Heading Logo

Mayor's annual speech was informative, highlighting the future of Twinsburg

By SCOTT SHRINER Executive Editor Published: March 1, 2017 12:00 AM
  • 1 of 1 Photos | View More Photos

TWINSBURG -- I enjoyed attending Mayor Ted Yates' informative and detailed State of the City speech on Feb. 16 at the Hilton Garden Inn of Cleveland/Twinsburg.

This was Yates' second State of the City address, but as he pointed out, he had only been in office a very short time when he gave his inaugural talk last year. It was clear that he felt a bit more strongly prepared this time to speak about the city's year in review, having been closely involved in each endeavor he mentioned.

The mayor touted several economic positives for Twinsburg over the previous 12 months, most significantly Cornerstone Business Park with its addition of Amazon.com's distribution facility and other businesses. The city has done an admirable job in recent years in its efforts to recover from the difficult hit it was dealt when the Chrysler Stamping Plant closed in 2009.

Gleneagles Golf Club continues to be a highly visible and important part of the city, and the mayor noted some significant improvements there over the past year. This year, construction on a new clubhouse is going to get under way. It sounds like it's going to be really nice when it comes to fruition.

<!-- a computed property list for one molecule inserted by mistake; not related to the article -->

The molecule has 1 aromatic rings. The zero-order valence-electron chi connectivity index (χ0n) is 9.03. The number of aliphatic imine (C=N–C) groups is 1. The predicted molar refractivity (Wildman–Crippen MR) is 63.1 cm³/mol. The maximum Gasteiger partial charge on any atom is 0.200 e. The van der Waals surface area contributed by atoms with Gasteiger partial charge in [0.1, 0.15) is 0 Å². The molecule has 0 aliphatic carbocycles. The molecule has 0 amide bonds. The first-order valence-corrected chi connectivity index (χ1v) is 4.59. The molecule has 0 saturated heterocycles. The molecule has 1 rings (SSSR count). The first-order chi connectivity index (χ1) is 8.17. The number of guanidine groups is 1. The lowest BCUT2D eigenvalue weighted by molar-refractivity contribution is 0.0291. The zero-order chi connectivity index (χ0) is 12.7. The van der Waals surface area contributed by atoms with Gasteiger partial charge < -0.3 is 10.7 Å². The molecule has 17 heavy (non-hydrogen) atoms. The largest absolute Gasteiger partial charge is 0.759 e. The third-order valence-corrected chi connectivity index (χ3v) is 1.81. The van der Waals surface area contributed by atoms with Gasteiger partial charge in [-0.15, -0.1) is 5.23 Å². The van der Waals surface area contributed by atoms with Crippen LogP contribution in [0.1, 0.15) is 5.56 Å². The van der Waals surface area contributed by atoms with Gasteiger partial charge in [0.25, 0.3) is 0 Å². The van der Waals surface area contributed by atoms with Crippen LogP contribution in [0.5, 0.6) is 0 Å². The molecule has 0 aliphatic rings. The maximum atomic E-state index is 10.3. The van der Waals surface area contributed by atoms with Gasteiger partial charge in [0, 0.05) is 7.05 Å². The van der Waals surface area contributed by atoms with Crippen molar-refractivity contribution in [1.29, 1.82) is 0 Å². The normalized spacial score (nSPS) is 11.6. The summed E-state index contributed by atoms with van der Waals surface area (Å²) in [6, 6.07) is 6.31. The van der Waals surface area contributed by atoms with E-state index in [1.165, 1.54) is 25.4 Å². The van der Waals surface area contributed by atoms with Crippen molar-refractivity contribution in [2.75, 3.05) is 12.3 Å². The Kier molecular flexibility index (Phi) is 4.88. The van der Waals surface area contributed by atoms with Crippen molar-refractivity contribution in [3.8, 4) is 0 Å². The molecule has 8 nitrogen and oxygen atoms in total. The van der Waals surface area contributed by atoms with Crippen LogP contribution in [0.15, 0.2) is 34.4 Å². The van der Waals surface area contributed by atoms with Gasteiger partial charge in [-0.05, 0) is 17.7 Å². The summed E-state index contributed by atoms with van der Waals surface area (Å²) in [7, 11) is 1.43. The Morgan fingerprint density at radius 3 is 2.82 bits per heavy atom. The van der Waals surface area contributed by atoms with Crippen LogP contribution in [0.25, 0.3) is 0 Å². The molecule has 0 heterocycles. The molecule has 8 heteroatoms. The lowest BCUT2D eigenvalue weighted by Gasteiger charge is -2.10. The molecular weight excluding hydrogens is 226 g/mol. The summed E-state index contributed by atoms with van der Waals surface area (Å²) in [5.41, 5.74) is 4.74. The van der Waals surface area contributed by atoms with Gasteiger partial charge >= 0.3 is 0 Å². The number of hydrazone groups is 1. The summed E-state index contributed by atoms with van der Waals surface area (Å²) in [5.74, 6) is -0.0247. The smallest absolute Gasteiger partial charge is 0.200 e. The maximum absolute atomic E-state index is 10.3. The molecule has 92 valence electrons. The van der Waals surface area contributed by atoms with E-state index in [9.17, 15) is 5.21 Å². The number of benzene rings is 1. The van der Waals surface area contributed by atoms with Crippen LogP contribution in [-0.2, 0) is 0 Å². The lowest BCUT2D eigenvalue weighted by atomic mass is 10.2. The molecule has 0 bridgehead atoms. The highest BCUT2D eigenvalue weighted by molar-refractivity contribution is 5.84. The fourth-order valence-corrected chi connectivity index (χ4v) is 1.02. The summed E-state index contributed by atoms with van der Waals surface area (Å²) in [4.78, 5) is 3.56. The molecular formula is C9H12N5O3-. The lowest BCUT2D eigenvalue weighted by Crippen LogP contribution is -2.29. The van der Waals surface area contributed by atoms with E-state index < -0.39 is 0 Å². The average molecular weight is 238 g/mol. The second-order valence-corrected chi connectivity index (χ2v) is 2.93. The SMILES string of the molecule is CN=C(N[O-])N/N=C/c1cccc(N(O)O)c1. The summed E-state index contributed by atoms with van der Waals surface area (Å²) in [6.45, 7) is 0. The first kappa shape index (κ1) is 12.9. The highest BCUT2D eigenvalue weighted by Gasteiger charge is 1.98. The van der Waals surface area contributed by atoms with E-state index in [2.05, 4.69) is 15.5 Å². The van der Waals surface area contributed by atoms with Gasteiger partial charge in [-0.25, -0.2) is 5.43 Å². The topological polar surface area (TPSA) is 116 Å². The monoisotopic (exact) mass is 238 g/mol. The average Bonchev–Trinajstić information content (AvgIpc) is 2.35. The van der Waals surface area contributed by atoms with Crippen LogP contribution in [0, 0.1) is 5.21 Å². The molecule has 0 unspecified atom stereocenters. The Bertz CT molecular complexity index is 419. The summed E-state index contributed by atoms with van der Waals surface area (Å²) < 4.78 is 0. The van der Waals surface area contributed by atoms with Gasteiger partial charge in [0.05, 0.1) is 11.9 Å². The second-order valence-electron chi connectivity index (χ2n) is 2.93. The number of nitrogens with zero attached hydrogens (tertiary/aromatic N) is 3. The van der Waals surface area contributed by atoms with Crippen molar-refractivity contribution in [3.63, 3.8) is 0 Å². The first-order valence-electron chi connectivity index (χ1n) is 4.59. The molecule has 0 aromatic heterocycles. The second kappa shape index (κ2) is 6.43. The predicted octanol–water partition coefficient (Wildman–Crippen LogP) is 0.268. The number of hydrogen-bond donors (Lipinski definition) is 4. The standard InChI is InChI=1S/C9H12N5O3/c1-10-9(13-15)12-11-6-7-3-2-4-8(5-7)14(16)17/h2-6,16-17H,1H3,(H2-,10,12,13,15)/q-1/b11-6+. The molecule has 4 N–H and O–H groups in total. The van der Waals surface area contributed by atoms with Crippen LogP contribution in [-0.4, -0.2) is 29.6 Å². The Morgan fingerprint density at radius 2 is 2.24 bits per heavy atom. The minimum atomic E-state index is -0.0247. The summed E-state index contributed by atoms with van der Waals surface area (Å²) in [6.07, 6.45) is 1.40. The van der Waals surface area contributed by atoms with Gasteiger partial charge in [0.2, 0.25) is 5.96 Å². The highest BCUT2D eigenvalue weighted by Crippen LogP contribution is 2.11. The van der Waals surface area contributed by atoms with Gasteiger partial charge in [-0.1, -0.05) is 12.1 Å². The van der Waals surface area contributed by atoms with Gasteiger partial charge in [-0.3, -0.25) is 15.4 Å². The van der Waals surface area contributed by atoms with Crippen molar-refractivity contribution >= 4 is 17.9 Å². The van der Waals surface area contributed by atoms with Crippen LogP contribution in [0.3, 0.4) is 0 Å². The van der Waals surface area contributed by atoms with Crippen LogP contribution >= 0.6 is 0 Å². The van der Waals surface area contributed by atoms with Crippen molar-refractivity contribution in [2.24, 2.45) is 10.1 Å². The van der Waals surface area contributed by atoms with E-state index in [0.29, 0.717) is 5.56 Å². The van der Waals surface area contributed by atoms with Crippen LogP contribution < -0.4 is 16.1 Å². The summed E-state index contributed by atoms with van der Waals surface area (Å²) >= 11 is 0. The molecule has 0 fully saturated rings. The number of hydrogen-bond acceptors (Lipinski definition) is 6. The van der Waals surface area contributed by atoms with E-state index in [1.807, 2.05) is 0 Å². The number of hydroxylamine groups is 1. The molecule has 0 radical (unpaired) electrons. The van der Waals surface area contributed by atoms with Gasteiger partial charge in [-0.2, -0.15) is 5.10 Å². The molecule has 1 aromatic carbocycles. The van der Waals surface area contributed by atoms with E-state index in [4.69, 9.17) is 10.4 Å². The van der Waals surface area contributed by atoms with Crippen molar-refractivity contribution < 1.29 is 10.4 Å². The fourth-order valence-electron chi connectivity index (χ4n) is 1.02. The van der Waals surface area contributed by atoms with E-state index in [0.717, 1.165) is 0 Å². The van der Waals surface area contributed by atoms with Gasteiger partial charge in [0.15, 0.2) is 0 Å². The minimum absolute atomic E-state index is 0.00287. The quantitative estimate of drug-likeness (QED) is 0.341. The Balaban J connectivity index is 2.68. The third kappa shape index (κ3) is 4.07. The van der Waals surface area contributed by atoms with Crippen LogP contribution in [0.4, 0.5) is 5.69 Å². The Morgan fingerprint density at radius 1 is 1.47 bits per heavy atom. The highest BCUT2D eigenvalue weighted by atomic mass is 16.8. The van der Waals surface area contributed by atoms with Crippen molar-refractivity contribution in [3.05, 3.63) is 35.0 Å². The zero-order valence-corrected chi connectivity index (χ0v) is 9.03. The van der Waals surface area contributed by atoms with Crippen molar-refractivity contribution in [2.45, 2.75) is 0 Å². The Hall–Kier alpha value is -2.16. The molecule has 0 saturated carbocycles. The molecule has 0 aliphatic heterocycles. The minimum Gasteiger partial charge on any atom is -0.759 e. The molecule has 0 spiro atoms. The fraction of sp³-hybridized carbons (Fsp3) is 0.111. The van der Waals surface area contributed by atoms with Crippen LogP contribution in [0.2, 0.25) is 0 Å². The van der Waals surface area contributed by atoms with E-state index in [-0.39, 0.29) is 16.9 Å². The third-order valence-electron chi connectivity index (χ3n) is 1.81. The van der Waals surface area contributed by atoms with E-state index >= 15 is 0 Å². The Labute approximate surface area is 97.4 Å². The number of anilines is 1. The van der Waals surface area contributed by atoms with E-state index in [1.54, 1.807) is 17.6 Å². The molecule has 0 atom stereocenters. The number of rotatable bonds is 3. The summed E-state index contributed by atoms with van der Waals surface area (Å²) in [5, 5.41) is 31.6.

The mayor, not surprisingly, spent some time talking about the controversial roundabout at the intersection of Darrow and Glenwood. He got several chuckles when he recalled using a very rare case of (slightly) off-color language at a November City Council meeting -- "I just want to get the damned thing open," he recalled saying. It's been a long and admittedly frustrating process for him but he sounded pleased with the progress.

[Article continues below]

I appreciated that, in addition to providing necessary updates on road work and finances, Yates took a few moments in his speech to point how much fun there is to have in Twinsburg. The Rock the Park concert series at Perici Amphitheatre, just one example he mentioned, is a draw for residents and non-residents. One of the bands in the high quality 2016 lineup featured a high school friend of mine on saxophone. I'm looking forward to seeing what acts will be on deck for this summer's concert series.

Audience members rose to their feet to applaud the mayor's special guest, Wade Wooten, who saved his neighbor from a Feb. 11 fire at Whitewood Apartments. It was a reminder that heroes are everywhere.

As Executive Editor of Record Publishing Co.'s weekly newspapers I am very fond of all the different communities our publications cover, but I have a particularly close connection with the Twinsburg area, having been both a reporter and editor of the Bulletin in the past. It's been quite a journey watching the changes that have occurred in the past two decades since I first covered the area in 1999. I really enjoyed meeting some new people at the Twinsburg Chamber of Commerce's Feb. 16 event, as well as reconnecting with some former (and in some cases still current) city officials and public figures who I'd gotten to know a bit during my time as Bulletin reporter and editor.



Rate this article

Do you want to leave a comment?   Please Log In or Register to comment.